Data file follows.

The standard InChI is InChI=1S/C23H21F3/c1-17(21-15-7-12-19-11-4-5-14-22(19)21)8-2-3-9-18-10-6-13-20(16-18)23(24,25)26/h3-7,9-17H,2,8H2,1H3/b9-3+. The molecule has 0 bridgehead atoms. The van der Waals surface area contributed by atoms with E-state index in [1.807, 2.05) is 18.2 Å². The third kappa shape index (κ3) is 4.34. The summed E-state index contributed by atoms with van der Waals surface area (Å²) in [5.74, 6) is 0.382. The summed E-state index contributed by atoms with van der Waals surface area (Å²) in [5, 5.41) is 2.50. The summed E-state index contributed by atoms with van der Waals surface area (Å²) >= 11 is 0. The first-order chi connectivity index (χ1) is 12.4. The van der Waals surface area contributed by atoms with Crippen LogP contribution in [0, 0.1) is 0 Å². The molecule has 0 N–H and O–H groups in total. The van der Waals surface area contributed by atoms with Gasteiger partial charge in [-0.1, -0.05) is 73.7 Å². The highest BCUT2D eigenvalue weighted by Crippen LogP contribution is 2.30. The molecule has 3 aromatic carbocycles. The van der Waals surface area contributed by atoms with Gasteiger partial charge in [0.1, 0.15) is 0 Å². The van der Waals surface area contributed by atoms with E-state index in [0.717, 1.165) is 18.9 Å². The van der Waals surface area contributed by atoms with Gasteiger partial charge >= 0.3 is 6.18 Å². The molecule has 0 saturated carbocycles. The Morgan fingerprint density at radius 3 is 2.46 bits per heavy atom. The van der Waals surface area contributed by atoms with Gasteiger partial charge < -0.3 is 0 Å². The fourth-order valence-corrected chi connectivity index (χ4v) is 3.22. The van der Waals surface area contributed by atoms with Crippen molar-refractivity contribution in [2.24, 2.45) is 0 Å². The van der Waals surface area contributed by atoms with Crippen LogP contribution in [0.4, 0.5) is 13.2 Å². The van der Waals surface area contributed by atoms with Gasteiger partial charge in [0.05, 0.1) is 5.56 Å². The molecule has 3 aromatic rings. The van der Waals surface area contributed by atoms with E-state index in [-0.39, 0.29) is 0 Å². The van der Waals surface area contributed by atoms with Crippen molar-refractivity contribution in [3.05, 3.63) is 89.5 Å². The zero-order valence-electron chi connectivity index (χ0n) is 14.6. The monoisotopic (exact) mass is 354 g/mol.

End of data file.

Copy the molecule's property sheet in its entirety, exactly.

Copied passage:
The standard InChI is InChI=1S/C23H21F3/c1-17(21-15-7-12-19-11-4-5-14-22(19)21)8-2-3-9-18-10-6-13-20(16-18)23(24,25)26/h3-7,9-17H,2,8H2,1H3/b9-3+. The molecule has 0 bridgehead atoms. The van der Waals surface area contributed by atoms with E-state index in [1.807, 2.05) is 18.2 Å². The third kappa shape index (κ3) is 4.34. The summed E-state index contributed by atoms with van der Waals surface area (Å²) in [5.74, 6) is 0.382. The summed E-state index contributed by atoms with van der Waals surface area (Å²) in [5, 5.41) is 2.50. The summed E-state index contributed by atoms with van der Waals surface area (Å²) >= 11 is 0. The first-order chi connectivity index (χ1) is 12.4. The van der Waals surface area contributed by atoms with Crippen LogP contribution in [0, 0.1) is 0 Å². The molecule has 0 N–H and O–H groups in total. The van der Waals surface area contributed by atoms with Gasteiger partial charge in [-0.1, -0.05) is 73.7 Å². The highest BCUT2D eigenvalue weighted by Crippen LogP contribution is 2.30. The molecule has 3 aromatic carbocycles. The van der Waals surface area contributed by atoms with Gasteiger partial charge in [0.1, 0.15) is 0 Å². The van der Waals surface area contributed by atoms with E-state index in [0.717, 1.165) is 18.9 Å². The van der Waals surface area contributed by atoms with Gasteiger partial charge >= 0.3 is 6.18 Å². The molecule has 0 saturated carbocycles. The Morgan fingerprint density at radius 3 is 2.46 bits per heavy atom. The van der Waals surface area contributed by atoms with Gasteiger partial charge < -0.3 is 0 Å². The fourth-order valence-corrected chi connectivity index (χ4v) is 3.22. The van der Waals surface area contributed by atoms with Crippen molar-refractivity contribution in [2.24, 2.45) is 0 Å². The van der Waals surface area contributed by atoms with Crippen LogP contribution in [0.4, 0.5) is 13.2 Å². The van der Waals surface area contributed by atoms with Gasteiger partial charge in [0.05, 0.1) is 5.56 Å². The molecule has 3 aromatic rings. The van der Waals surface area contributed by atoms with E-state index in [-0.39, 0.29) is 0 Å². The van der Waals surface area contributed by atoms with Crippen molar-refractivity contribution in [3.05, 3.63) is 89.5 Å². The zero-order valence-electron chi connectivity index (χ0n) is 14.6. The monoisotopic (exact) mass is 354 g/mol.